In Both Constitutional and Electoral Politics, Quebec Still Looms Large
To paraphrase Samuel Johnson, nothing induces selective amnesia like the prospect of an election. And to paraphrase Daniel Johnson Sr., Quebec has launched a federal election litmus test on language rights whose signage seems to read, “Unconstitutional if necessary, but not necessarily unconstitutional.” Policy contributing writer and constitutional scholar Stéphanie Chouinard breaks down the political and legal prospects of a revised Official Languages Act and Bill 96.
Policy The pre-emptive invoking of the notwithstanding clause in the bill is also suspect from a government that promised none of the English-speaking community’s rights would be infringed by the bill.
However, when Prime Minister Trudeau himself publicly supported Quebec’s constitutional plan, declaring that both of the elements Quebec wanted to enshrine were self-evident, most were taken by surprise. This would indeed seem a strange stance coming from the same man who, just a few years ago, declared Canada was a “post-national state”.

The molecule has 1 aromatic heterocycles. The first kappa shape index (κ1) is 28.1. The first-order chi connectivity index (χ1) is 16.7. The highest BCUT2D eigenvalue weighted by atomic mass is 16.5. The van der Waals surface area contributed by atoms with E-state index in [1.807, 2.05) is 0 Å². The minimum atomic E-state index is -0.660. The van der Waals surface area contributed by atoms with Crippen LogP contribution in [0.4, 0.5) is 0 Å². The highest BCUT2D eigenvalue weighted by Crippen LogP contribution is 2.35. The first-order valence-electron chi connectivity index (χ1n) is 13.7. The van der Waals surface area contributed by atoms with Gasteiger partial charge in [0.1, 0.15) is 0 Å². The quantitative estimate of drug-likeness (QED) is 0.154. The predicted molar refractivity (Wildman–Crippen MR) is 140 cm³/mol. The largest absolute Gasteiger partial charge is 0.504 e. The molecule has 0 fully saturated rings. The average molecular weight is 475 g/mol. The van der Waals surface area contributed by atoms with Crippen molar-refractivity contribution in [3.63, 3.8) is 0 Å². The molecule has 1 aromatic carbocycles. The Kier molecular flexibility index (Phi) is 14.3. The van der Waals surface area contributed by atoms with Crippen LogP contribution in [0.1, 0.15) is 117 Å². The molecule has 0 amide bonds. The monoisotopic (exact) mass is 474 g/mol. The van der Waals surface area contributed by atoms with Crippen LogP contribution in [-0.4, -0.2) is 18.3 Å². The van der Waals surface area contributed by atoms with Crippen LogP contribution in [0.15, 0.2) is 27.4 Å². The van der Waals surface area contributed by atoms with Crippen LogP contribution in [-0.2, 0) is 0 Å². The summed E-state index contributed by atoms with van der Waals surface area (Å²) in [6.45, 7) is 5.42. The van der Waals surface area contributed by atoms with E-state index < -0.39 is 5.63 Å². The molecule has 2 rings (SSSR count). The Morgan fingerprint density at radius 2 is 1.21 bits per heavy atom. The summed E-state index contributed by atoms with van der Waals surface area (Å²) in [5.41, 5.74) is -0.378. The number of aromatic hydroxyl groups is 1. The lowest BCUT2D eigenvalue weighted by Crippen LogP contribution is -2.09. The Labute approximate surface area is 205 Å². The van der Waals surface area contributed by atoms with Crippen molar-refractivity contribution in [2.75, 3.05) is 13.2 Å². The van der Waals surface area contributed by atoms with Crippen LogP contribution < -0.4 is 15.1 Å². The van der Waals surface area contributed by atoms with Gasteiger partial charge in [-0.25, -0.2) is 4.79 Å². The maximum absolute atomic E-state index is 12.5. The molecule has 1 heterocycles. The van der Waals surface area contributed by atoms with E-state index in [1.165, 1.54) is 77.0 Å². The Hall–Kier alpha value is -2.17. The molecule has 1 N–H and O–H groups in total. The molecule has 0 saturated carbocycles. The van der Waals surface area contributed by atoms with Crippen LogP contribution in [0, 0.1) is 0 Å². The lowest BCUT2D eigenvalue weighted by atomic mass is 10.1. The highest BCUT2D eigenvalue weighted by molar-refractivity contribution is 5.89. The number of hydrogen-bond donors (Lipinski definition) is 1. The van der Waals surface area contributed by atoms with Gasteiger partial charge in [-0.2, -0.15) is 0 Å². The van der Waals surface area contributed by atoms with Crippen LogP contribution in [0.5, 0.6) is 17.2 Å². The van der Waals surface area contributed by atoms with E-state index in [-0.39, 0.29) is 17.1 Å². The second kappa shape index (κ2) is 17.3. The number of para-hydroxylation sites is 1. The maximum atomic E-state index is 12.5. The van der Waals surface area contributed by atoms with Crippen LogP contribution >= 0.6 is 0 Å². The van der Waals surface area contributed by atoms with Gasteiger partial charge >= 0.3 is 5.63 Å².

But from a man with an eye on the next election, which may come as soon as this fall, this statement may not appear so strange.
Joly. Skeete, address Anglo concerns at QCGN conference
(The Suburban) During a panel discussion moderated by former Alliance Quebec president and radio host Royal Orr at the Quebec Community Groups Network Zoom Conference themed “Our Place in Quebec and Canada,” former MNA and MP Clifford Lincoln says he believes the CAQ government’s long-term plan is to “make Quebec an independent state with French as the language and minorities are secondary. “They’ve been very cunning and clever in putting out this bill as a defense of a threatened French language, which is a total myth. But people believe this and are being brainwashed to a degree.”